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Step 4: Essay Outline

Essay Outlines

Essay outlines are an important and helpful step to the writing process. Outlines can help you focus your ideas and information around one, central theme. By doing this, you can easily and efficiently organize your essay in a way that best helps you best your message across to your readers. Outlines help you see how your essay will look before you actually write it all out, enabling you to be sure that it is organized in a strong and effective way. Ultius and our essay writers are here to make sure your academic content needs are met, and helping you craft your essay outline is an important step in that process.

Benefits of Using an Outline

When writing an essay, most people think of an outline as a tedious, extra, unnecessary step that just adds to the amount of work they have to do. In fact, outlines are an integral part of essay writing. You don’t need to know exactly what you want to say before you write your outline; just writing down and shaping your thoughts and ideas can help form the essay. When writing an outline, you can write out all of your information before arranging the thoughts and ideas in a logical and smooth-flowing order. Writing an outline can ensure that your essay will be structured and organized. Not only do they help to organize all of your information in the most effective way, but it helps make your essay easier to read and comprehend for your audience. The structure will help to make your paper memorable and easy to retain for your readers and ensures that they take away the message you are trying to share. In addition, using an outline allows you to sort of preview your paper before writing the final version, which is often much easier with the help of a well written outline. Typically, the lines in an outline contain only ten to twenty words. They sum up the main points of the idea in a short and concise way, in addition to forcing the writer to have a complete understanding of the concept.

Tying in Key Points to the Primary Argument

It is important that an essay’s body paragraphs all tie back to the main idea of the paper. Generally, each paragraph should have a claim that supports the central thesis of the essay. Following the claim, it is important to provide the evidence, proving that the claim is true and relevant. After the evidence, the next part to include is the warrant, or a short explanation of why the claim supports the general thesis of the paper. With a claim, evidence to back it up, and a warrant to clearly explain how it connects to and supports the paper’s main idea, your paper will have a strong and reliable structure.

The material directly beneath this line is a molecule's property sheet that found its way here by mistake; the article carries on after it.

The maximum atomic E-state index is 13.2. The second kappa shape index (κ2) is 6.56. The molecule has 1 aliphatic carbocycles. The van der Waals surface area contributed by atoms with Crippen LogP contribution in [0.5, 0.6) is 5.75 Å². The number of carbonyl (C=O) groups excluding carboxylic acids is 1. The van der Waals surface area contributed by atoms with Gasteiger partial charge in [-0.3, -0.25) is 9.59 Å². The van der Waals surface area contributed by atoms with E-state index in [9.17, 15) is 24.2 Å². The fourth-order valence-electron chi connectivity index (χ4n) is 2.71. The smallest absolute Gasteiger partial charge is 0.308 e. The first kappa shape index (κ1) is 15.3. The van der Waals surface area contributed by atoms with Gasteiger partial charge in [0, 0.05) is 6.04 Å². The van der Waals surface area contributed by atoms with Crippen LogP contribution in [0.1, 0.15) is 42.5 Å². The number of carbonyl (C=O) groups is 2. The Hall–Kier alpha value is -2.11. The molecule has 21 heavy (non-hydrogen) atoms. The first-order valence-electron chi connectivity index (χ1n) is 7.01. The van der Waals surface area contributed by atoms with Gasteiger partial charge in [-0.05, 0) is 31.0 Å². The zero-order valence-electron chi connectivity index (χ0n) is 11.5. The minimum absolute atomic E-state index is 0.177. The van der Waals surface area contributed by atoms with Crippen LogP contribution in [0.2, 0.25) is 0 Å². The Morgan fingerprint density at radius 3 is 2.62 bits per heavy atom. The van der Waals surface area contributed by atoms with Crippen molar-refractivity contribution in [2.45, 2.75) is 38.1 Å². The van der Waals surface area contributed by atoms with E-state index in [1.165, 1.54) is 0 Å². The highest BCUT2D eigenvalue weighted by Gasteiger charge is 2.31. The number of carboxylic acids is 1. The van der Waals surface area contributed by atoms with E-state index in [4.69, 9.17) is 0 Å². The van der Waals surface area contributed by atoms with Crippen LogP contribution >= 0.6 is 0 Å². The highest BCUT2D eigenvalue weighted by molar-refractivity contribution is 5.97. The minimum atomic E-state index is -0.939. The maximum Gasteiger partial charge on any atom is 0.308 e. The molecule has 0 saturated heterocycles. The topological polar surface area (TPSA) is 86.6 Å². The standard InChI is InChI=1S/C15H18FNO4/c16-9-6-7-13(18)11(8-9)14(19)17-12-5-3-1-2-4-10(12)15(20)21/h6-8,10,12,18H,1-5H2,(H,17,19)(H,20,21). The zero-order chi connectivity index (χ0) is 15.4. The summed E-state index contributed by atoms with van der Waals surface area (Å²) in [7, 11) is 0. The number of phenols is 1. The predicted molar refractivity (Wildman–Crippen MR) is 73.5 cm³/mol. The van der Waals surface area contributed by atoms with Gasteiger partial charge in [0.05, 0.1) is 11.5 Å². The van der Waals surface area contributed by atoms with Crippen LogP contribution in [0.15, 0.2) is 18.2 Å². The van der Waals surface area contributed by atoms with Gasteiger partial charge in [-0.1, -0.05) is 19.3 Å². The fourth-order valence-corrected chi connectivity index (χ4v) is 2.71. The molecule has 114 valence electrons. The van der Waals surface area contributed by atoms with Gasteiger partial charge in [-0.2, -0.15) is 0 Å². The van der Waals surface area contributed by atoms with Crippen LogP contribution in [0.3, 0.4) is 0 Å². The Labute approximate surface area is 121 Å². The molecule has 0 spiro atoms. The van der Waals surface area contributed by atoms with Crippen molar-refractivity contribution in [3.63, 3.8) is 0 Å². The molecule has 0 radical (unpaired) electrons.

The Thesis Statement

Your thesis statement is the central theme of your paper. The thesis is sometimes confused with the topic of the paper, which is really only the general subject of the essay and is very broad. Rather, your thesis statement must be arguable and be distinguished from both an observation, merely an obvious interpretation that no one would ever argue, and fact, which is clearly provable and demonstrable. It is a one sentence, direct, and concise statement that clearly establishes your paper’s argument. Besides demonstrating your knowledge and understanding of the subject matter, a thesis will explain to your readers how you will interpret and discuss the information you are presenting and let them know what to expect from your essay. A thesis will answer a question or make a definitive statement that can be argued or disputed. It establishes your position in the paper and explains to the reader why your message is important. Your thesis should be clear and easy to understand and identify, as well as being presented early on in your essay. 

Supporting Evidence

In order for your essay to have validity and credibility, it is imperative that your thesis and supporting claims are backed up by concrete evidence from reliable sources. The evidence you provide is almost solely responsible for convincing your audience to agree with your thesis. This supporting material can prove your thesis and has the power and potential to convince your readers and make them believe what you are saying is true. Good evidence is detrimental in persuading readers that your method and affirmations are correct. In addition to evidence that supports your argument, a well-written essay will also include evidence for the counter-argument, and directly address these opposing claims with proof of the contrary. 

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Each claim must be supported by evidence, and all evidence needs a warrant, or an analysis of the information and an explanation of how the evidence proves the claim to be true. A good, strong essay will spotlight important details in the evidence and help the readers notice patterns and implications that they may never have noticed before. The analysis should make your argument seem clear and obvious in an easy to understand, but intelligent way. While it is important piece of your essay that must be present throughout your paper, analysis is an especially integral part of your essay’s conclusion. It is important to reflect on this evidence and analysis and use it to build up to larger claims and overall conclusions about the evidence. An affective analysis will consider the counter-argument and discuss its credibility, redefine the claims, and briefly touch once more on the support that makes these claims true.